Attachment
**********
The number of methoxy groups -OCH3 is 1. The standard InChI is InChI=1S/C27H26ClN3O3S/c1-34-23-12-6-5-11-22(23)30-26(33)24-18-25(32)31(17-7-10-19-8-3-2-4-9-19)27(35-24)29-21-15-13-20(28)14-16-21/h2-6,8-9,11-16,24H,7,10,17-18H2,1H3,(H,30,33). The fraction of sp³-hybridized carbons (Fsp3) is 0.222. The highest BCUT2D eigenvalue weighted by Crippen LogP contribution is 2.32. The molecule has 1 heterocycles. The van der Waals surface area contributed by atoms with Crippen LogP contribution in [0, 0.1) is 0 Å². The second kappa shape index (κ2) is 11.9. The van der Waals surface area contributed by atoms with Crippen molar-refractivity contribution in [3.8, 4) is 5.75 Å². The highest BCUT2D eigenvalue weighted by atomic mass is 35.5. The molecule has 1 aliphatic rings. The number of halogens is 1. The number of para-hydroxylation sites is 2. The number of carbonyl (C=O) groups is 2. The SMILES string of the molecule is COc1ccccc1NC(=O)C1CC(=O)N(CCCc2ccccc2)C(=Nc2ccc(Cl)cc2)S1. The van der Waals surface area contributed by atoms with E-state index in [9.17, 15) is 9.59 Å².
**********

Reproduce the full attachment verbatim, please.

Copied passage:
The number of methoxy groups -OCH3 is 1. The standard InChI is InChI=1S/C27H26ClN3O3S/c1-34-23-12-6-5-11-22(23)30-26(33)24-18-25(32)31(17-7-10-19-8-3-2-4-9-19)27(35-24)29-21-15-13-20(28)14-16-21/h2-6,8-9,11-16,24H,7,10,17-18H2,1H3,(H,30,33). The fraction of sp³-hybridized carbons (Fsp3) is 0.222. The highest BCUT2D eigenvalue weighted by Crippen LogP contribution is 2.32. The molecule has 1 heterocycles. The van der Waals surface area contributed by atoms with Crippen LogP contribution in [0, 0.1) is 0 Å². The second kappa shape index (κ2) is 11.9. The van der Waals surface area contributed by atoms with Crippen molar-refractivity contribution in [3.8, 4) is 5.75 Å². The highest BCUT2D eigenvalue weighted by atomic mass is 35.5. The molecule has 1 aliphatic rings. The number of halogens is 1. The number of para-hydroxylation sites is 2. The number of carbonyl (C=O) groups is 2. The SMILES string of the molecule is COc1ccccc1NC(=O)C1CC(=O)N(CCCc2ccccc2)C(=Nc2ccc(Cl)cc2)S1. The van der Waals surface area contributed by atoms with E-state index in [9.17, 15) is 9.59 Å².